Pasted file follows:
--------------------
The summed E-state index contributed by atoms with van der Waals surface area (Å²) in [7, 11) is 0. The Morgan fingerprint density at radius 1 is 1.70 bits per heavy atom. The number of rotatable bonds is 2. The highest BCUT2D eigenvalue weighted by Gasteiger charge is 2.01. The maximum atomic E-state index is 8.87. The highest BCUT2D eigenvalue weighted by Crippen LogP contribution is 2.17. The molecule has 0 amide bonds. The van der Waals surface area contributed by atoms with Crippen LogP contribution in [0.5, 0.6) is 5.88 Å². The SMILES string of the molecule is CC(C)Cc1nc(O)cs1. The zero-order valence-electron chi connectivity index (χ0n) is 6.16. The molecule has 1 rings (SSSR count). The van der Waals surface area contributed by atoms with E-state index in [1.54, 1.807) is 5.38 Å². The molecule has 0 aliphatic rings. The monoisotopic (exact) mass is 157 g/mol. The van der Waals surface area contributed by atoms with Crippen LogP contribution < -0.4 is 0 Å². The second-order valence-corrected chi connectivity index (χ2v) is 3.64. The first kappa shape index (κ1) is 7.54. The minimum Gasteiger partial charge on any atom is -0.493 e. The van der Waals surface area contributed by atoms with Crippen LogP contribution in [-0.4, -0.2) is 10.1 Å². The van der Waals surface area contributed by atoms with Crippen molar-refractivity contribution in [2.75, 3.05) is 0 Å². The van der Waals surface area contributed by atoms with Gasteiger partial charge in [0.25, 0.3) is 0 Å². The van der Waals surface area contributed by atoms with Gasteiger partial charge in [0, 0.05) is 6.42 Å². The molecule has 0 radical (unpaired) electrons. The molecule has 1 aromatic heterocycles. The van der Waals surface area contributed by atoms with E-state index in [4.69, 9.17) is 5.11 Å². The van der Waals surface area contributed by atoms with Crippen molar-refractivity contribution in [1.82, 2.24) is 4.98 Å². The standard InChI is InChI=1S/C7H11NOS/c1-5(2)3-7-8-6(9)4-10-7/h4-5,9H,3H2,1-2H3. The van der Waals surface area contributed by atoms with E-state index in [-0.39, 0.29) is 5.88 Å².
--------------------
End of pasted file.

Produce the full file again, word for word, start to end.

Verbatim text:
The summed E-state index contributed by atoms with van der Waals surface area (Å²) in [7, 11) is 0. The Morgan fingerprint density at radius 1 is 1.70 bits per heavy atom. The number of rotatable bonds is 2. The highest BCUT2D eigenvalue weighted by Gasteiger charge is 2.01. The maximum atomic E-state index is 8.87. The highest BCUT2D eigenvalue weighted by Crippen LogP contribution is 2.17. The molecule has 0 amide bonds. The van der Waals surface area contributed by atoms with Crippen LogP contribution in [0.5, 0.6) is 5.88 Å². The SMILES string of the molecule is CC(C)Cc1nc(O)cs1. The zero-order valence-electron chi connectivity index (χ0n) is 6.16. The molecule has 1 rings (SSSR count). The van der Waals surface area contributed by atoms with E-state index in [1.54, 1.807) is 5.38 Å². The molecule has 0 aliphatic rings. The monoisotopic (exact) mass is 157 g/mol. The van der Waals surface area contributed by atoms with Crippen LogP contribution < -0.4 is 0 Å². The second-order valence-corrected chi connectivity index (χ2v) is 3.64. The first kappa shape index (κ1) is 7.54. The minimum Gasteiger partial charge on any atom is -0.493 e. The van der Waals surface area contributed by atoms with Crippen LogP contribution in [-0.4, -0.2) is 10.1 Å². The van der Waals surface area contributed by atoms with Crippen molar-refractivity contribution in [2.75, 3.05) is 0 Å². The van der Waals surface area contributed by atoms with Gasteiger partial charge in [0.25, 0.3) is 0 Å². The van der Waals surface area contributed by atoms with Gasteiger partial charge in [0, 0.05) is 6.42 Å². The molecule has 0 radical (unpaired) electrons. The molecule has 1 aromatic heterocycles. The van der Waals surface area contributed by atoms with E-state index in [4.69, 9.17) is 5.11 Å². The van der Waals surface area contributed by atoms with Crippen molar-refractivity contribution in [1.82, 2.24) is 4.98 Å². The standard InChI is InChI=1S/C7H11NOS/c1-5(2)3-7-8-6(9)4-10-7/h4-5,9H,3H2,1-2H3. The van der Waals surface area contributed by atoms with E-state index in [-0.39, 0.29) is 5.88 Å².